A bill intended to enshrine the government’s autism strategy for adults in legislation has successfully passed through the House of Commons.
The Autism Bill will now move to the House of Lords after receiving its third reading in the Commons on Friday.
Consultation under way
The strategy will lead to guidance covering the provision of diagnostic services, the identification of adults with autism, assessments of need, service planning, and transition planning for young people. It is currently under consultation and due to be published by April 2010.
The bill originated as a private member’s bill, drafted by the National Autistic Society and brought by Conservative MP Cheryl Gillan. But effectively became a government bill last month after care services minister Phil Hope amended it to incorporate the autism strategy last month.
Tory MP welcomes bill
In last week’s debate in the House of Commons, Gillan said the bill “has the potential to deliver the crucial improvements needed for the approximately 500,000 people with autism in the UK, who have been neglected for so long”.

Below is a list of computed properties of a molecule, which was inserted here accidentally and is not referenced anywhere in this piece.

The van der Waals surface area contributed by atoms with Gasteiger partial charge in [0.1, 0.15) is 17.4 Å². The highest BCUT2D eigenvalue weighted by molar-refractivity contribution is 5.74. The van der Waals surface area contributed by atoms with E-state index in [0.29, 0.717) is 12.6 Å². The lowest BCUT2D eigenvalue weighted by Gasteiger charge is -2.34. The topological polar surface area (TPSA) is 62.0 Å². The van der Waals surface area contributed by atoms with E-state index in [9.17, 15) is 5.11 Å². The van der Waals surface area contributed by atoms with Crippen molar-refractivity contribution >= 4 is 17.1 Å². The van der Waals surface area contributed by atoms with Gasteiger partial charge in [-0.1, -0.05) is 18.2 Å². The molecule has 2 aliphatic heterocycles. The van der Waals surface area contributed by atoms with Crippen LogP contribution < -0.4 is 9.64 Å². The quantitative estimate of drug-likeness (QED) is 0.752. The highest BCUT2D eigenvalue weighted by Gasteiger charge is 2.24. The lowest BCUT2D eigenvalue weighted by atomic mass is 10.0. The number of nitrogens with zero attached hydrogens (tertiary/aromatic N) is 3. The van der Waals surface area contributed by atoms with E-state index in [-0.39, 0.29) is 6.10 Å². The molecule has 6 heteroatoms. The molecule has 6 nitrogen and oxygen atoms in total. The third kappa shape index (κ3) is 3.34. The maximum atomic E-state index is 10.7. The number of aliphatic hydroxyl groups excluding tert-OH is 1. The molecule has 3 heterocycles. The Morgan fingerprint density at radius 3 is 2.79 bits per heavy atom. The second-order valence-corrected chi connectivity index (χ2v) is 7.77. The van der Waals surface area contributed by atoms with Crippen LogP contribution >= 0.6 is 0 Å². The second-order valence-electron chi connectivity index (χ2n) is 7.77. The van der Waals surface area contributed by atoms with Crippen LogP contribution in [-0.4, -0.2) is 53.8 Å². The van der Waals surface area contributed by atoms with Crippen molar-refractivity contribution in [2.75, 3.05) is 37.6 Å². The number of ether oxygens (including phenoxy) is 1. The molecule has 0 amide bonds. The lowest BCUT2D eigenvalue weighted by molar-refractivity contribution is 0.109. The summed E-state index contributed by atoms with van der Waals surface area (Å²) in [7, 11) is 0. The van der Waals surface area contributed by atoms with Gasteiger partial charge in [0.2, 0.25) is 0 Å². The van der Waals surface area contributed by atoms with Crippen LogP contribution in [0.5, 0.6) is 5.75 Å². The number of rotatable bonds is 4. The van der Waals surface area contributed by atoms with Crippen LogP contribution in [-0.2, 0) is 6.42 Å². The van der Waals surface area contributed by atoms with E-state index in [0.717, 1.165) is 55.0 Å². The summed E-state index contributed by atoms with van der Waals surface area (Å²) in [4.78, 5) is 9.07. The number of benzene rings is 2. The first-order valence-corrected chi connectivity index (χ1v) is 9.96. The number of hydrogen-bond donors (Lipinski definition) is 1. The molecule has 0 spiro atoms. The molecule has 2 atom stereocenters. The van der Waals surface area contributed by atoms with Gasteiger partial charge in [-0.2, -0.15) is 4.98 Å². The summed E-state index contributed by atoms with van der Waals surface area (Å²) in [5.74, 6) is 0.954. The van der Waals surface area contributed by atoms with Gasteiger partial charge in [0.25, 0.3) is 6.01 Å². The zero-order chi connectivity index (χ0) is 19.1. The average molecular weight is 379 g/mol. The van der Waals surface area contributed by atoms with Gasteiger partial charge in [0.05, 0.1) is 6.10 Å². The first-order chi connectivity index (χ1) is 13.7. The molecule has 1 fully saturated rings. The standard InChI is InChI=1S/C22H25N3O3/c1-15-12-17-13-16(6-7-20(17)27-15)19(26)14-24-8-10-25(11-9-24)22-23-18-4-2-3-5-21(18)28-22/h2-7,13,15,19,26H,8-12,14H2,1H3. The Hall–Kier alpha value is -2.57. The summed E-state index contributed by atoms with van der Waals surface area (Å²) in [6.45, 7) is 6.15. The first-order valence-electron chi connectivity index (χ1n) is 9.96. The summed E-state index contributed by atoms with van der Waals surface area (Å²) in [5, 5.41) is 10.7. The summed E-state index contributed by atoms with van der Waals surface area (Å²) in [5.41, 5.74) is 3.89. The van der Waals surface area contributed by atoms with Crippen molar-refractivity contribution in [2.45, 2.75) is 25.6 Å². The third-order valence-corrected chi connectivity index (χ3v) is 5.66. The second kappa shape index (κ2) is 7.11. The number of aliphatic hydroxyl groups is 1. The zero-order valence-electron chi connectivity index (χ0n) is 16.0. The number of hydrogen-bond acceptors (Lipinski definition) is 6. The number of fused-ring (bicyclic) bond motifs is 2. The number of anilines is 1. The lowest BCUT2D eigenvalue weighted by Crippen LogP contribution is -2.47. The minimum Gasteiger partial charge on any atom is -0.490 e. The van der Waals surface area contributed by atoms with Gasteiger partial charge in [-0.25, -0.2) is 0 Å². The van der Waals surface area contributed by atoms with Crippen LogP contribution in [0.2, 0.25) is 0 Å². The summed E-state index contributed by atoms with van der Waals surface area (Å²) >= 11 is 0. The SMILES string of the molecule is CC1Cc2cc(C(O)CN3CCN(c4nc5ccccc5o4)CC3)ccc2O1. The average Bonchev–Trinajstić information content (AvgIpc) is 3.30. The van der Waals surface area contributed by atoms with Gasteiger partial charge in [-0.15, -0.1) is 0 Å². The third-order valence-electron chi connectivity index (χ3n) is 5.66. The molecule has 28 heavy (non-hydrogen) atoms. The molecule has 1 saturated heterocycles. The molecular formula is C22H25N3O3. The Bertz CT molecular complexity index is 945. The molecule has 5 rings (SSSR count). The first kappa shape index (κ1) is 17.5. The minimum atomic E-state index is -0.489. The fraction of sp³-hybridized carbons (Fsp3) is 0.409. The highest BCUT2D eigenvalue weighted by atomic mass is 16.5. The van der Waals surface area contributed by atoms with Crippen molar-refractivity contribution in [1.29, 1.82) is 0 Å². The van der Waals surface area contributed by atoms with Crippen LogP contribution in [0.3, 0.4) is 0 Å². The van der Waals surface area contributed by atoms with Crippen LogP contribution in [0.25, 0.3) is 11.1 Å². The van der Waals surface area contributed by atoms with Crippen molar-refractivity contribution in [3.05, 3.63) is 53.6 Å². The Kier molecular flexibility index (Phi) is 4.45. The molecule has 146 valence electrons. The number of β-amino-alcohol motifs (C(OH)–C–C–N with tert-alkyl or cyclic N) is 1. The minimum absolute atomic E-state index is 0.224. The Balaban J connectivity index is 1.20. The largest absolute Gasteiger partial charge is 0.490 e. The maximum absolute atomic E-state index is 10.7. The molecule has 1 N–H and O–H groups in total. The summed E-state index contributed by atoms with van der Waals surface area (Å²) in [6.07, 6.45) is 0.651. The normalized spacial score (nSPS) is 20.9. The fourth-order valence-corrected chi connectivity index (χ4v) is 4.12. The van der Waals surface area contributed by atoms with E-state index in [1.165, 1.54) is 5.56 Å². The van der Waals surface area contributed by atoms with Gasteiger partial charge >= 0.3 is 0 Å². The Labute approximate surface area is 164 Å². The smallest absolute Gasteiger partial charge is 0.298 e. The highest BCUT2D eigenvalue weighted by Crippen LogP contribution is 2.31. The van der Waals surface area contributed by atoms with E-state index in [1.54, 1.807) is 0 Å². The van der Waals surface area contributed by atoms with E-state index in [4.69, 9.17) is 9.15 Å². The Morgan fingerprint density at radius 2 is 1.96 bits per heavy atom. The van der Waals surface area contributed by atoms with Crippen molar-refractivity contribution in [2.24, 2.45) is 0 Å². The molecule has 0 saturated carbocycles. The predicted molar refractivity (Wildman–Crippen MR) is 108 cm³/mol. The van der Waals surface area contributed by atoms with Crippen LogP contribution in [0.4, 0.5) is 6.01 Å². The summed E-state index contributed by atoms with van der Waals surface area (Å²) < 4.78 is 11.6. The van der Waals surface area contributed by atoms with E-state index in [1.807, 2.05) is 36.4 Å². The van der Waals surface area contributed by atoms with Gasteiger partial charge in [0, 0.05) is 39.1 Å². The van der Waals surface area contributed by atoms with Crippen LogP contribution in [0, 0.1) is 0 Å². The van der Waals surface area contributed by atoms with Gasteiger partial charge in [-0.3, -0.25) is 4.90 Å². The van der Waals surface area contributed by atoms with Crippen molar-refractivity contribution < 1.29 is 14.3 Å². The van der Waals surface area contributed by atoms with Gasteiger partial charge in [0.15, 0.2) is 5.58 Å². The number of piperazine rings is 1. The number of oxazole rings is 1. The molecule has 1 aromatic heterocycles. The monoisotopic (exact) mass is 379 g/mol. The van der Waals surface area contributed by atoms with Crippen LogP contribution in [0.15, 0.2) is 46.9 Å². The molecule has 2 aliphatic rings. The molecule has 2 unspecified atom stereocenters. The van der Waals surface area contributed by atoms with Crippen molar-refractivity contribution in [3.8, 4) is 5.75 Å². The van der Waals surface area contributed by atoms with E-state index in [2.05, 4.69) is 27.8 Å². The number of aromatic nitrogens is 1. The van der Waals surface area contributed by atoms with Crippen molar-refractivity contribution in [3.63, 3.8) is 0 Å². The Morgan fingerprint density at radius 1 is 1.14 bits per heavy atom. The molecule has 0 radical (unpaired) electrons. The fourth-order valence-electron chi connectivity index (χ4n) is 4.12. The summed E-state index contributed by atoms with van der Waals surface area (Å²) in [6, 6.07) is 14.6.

Health minister Ann Keen said of the strategy’s five key themes – health, social inclusion, choice and control, access to training and employment, and staff training – the final issue was often cited by adults with autism as a particular problem.
Minister promises action on training
She explained: “Those who are supposed to provide them with support and services do not always have the necessary understanding and awareness to provide the right type of support.”
Keen said the Department of Health would consult professional bodies “to take action on training issues” while developing the strategy.